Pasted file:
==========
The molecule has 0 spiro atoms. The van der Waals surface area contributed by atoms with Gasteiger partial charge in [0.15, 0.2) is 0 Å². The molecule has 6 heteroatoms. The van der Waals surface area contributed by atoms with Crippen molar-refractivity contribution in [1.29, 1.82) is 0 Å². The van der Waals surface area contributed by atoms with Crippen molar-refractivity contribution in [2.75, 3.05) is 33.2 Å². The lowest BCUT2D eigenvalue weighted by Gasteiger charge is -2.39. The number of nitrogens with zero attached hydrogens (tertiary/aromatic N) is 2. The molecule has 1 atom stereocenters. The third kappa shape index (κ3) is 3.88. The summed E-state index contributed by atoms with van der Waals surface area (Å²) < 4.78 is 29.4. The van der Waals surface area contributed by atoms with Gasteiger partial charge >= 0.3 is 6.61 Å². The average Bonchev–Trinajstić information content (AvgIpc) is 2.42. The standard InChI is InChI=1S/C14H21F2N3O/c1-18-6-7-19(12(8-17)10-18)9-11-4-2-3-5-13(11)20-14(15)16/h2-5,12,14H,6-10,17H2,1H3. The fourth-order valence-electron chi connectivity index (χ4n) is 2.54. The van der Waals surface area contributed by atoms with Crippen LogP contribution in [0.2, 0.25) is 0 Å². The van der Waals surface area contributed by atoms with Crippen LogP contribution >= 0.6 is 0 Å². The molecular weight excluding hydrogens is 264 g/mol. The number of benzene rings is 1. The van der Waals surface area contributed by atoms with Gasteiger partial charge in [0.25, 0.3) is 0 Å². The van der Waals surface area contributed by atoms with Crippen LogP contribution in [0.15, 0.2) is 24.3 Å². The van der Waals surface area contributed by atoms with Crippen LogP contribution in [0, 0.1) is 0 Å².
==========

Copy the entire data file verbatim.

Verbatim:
The molecule has 0 spiro atoms. The van der Waals surface area contributed by atoms with Gasteiger partial charge in [0.15, 0.2) is 0 Å². The molecule has 6 heteroatoms. The van der Waals surface area contributed by atoms with Crippen molar-refractivity contribution in [1.29, 1.82) is 0 Å². The van der Waals surface area contributed by atoms with Crippen molar-refractivity contribution in [2.75, 3.05) is 33.2 Å². The lowest BCUT2D eigenvalue weighted by Gasteiger charge is -2.39. The number of nitrogens with zero attached hydrogens (tertiary/aromatic N) is 2. The molecule has 1 atom stereocenters. The third kappa shape index (κ3) is 3.88. The summed E-state index contributed by atoms with van der Waals surface area (Å²) < 4.78 is 29.4. The van der Waals surface area contributed by atoms with Gasteiger partial charge >= 0.3 is 6.61 Å². The average Bonchev–Trinajstić information content (AvgIpc) is 2.42. The standard InChI is InChI=1S/C14H21F2N3O/c1-18-6-7-19(12(8-17)10-18)9-11-4-2-3-5-13(11)20-14(15)16/h2-5,12,14H,6-10,17H2,1H3. The fourth-order valence-electron chi connectivity index (χ4n) is 2.54. The van der Waals surface area contributed by atoms with Crippen LogP contribution in [0.2, 0.25) is 0 Å². The van der Waals surface area contributed by atoms with Crippen LogP contribution >= 0.6 is 0 Å². The molecular weight excluding hydrogens is 264 g/mol. The number of benzene rings is 1. The van der Waals surface area contributed by atoms with Gasteiger partial charge in [0.25, 0.3) is 0 Å². The van der Waals surface area contributed by atoms with Crippen LogP contribution in [0.15, 0.2) is 24.3 Å². The van der Waals surface area contributed by atoms with Crippen LogP contribution in [0, 0.1) is 0 Å².